Bishop Malkhaz’s peacemaking activism has been infectious. In December, 2004 he brought two of his Orthodox friends with him to Kiev in Ukraine. Archpriest Basil Kobkhidze, Father Zaza Tevzadze and Bishop Malkhaz joined the democracy demonstrators in the Orange Revolution, flying the Georgian flag as an encouragement to the Ukrainians. (The photo at right shows the Orange Revolution at its peak.)
     As they visited various religious leaders, they were told they were the only delegation of clergy from outside to come and join them in their struggle. They were invited to participate in a prayer rally at Maidan Nezaliznosti (Freedom Square), speaking to thousands of Ukrainian demonstrators.
    The three church leaders—Orthodox and Baptist together—wrote an “Appeal to the Ukrainian People” which received widespread publicity. They wrote: “We are delighted to observe the participation of different confessions in the revolutionary events in the Ukraine. The common prayers of all the representatives of different religions, their unity, their call for nonviolent resistance, makes it clear that by faith we can do things that seem impossible. Revolutionary events in Georgia and the Ukraine prove once again that we as humans cannot accept the abuse of human dignity, lawlessness, corruption, fraud and the ignoring of the will of the people.”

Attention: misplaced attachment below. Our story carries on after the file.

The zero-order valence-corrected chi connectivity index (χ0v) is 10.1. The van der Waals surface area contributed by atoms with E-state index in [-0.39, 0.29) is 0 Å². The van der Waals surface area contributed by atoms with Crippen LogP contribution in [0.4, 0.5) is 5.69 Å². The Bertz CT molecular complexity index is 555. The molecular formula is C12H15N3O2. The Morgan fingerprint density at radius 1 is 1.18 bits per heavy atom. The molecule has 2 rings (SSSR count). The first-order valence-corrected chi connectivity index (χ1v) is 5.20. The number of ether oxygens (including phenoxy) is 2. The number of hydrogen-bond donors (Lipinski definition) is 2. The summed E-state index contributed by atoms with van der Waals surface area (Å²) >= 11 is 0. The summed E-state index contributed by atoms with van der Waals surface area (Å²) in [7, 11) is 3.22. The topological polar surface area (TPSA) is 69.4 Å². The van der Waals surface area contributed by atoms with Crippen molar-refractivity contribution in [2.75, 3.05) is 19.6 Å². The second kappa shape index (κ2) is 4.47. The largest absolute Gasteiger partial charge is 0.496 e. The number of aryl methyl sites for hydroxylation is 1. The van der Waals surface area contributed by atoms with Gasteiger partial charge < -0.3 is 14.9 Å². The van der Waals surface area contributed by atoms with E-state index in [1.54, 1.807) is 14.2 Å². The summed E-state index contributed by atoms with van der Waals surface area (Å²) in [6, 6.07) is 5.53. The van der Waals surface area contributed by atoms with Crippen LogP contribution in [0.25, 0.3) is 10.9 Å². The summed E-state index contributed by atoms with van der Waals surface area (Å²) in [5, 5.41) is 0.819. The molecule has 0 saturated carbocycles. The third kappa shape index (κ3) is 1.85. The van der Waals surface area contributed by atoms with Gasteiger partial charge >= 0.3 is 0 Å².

Following the Rose Revolution and President Saakashvili’s tilt toward the United States, relations between Georgia and Russia deteriorated. They were already tense because Russian troops claiming to be peacekeepers were occupying the Georgian region of Abkhazia. During the winter of 2006-2007 Russia cut off natural gas supplies to Georgia, plunging the country into an energy crisis during the bitter cold. Many people died from exposure during the crisis.

Open war broke out in August 2008 over the Georgian region of South Ossetia where separatists had been engaged in a small-scale insurgency. Russian provocations and Georgian heavy-handed attacks on South Ossetian civilians spun the conflict into a short but bloody war.